It’s been three years since I lost my job at the BBC, so in the world of the redundant, I would now be a bit of a veteran.  The recession is supposed to be over, but only last month, a major bank over here announced that it was going to shed another 15,000 jobs in the next couple of years. They had already cut 27,500 in 2009.  I mean that’s a lot right?

It made me remember what it was like to pack up the last dedicated work desk I was ever likely to have.  The future was all about hot-desking, a real shift from the time when you had a permanent, personal space to pin your post-its, postcards or photos.

On my first jobless Monday morning, I felt like I was free-falling. I suddenly had nowhere to go, no structure, no chats about the weekend with colleagues in a grubby office kitchen area while making the first cup of tea of the day. I had become institutionalised and really missed a schedule.

Time seemed to slow right down. I discovered I could stretch out my morning routine of eating toast liberally spread with Vegemite (thanks to a local supplier), drinking a cup of Earl Grey tea and having an anxiety attack as to how I am going to be able to afford future mortgage repayments until at least 11.00am. After a week of self-pity — where I wandered around my neighbourhood and sat in cafes with all the mums and other outcasts from the world of work — I decided that as my redundancy money wasn’t going to last forever, I needed to pull myself together.

I live in a tiny one bedroom garden flat in north-west London, so my dining room table would have to start functioning as a desk during the day and transform back to an eating surface at night if I had company. I decided that I couldn’t possibly start looking for work without a proper chair to support what my GP cheerily described as ‘age-related’ disc degeneration, so I spent a morning testing bounce and tilt features in a second hand office furniture shop. If a job application ever specified that a candidate needed a firm grasp of procrastination skills, I would be a sure thing.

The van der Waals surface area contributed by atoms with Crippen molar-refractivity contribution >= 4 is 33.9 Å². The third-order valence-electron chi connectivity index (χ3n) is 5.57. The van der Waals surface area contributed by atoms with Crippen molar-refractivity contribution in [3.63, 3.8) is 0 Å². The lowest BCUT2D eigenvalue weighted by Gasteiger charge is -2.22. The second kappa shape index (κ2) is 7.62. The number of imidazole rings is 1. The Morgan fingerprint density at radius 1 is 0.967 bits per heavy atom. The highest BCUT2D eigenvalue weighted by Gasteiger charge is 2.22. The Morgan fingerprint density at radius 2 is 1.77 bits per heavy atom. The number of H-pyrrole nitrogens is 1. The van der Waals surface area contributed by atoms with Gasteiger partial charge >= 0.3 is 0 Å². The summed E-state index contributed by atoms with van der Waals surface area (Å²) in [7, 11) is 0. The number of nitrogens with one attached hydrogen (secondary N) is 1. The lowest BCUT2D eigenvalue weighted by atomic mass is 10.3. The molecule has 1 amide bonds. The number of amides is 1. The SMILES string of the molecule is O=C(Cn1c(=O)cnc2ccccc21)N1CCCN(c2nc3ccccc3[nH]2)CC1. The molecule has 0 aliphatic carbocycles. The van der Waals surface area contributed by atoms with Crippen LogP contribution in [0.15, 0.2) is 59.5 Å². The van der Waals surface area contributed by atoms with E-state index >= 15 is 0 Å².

Despite my preparations for my war on unemployment, my phone was stubbornly silent during the day. In the past, I had relied on my friends and contacts for the next job, but freelancers were only being used as a last resort and we were growing in numbers.

On one of the rare occasions I did see a producer’s job on a recruitment website that sounded promising, I found that one hundred and forty people had already applied despite the position only going online that morning. I started to fret about the growing gap on my CV and how I would explain it to a prospective employer. Could I lie and say I had taken a sabbatical to an Indian ashram to walk the path of a yogi? I wondered how long one could reasonably take off in search of enlightenment and whether anyone would rate it.

This enforced, prolonged midlife crisis made me wonder where all the tired old producers go when they have reached the end of the line. How do they survive financially? Do they have trust funds, mentors or are they holding up “Golf Sale Here” placards in Oxford Street?

My unemployment came at a time when my English partner was so overworked that he was suffering from dizzy spells. We’d been together seven years and had a Helena Bonham-Carter/Tim Burton arrangement although the Englishman’s flat was 70 miles away in Brighton and not handily next door.

I began to dread the Englishman asking me what I had done during my day because sometimes a walk up to the newsagents to buy a lottery ticket from Mr Anju would be the highlight. Some evenings, I would practically jump on him at the front door like an overexcited puppy in desperate need of a walk I was so starved for conversation. I certainly couldn’t tell him that I was becoming too familiar with what was happening in the lunchtime broadcast of Neighbours (yes, they still have our soap on twice a day and no, I really don’t know why I watch it. An intervention may well be needed).

One morning, the recruitment site asked me whether I wanted to be archived as if it had given up on my relationship with television before I had. It was time to take the hint that despite 17 years in the business, things had fundamentally changed.  The buzz phrase was ‘transferrable skills’, so I bid farewell to my telly career and wondered what I could possibly do next.

Amanda Austen is a television and website producer who also writes articles for newspapers and magazines and is currently writing a book. Check out her website here. Catch up on her first post here.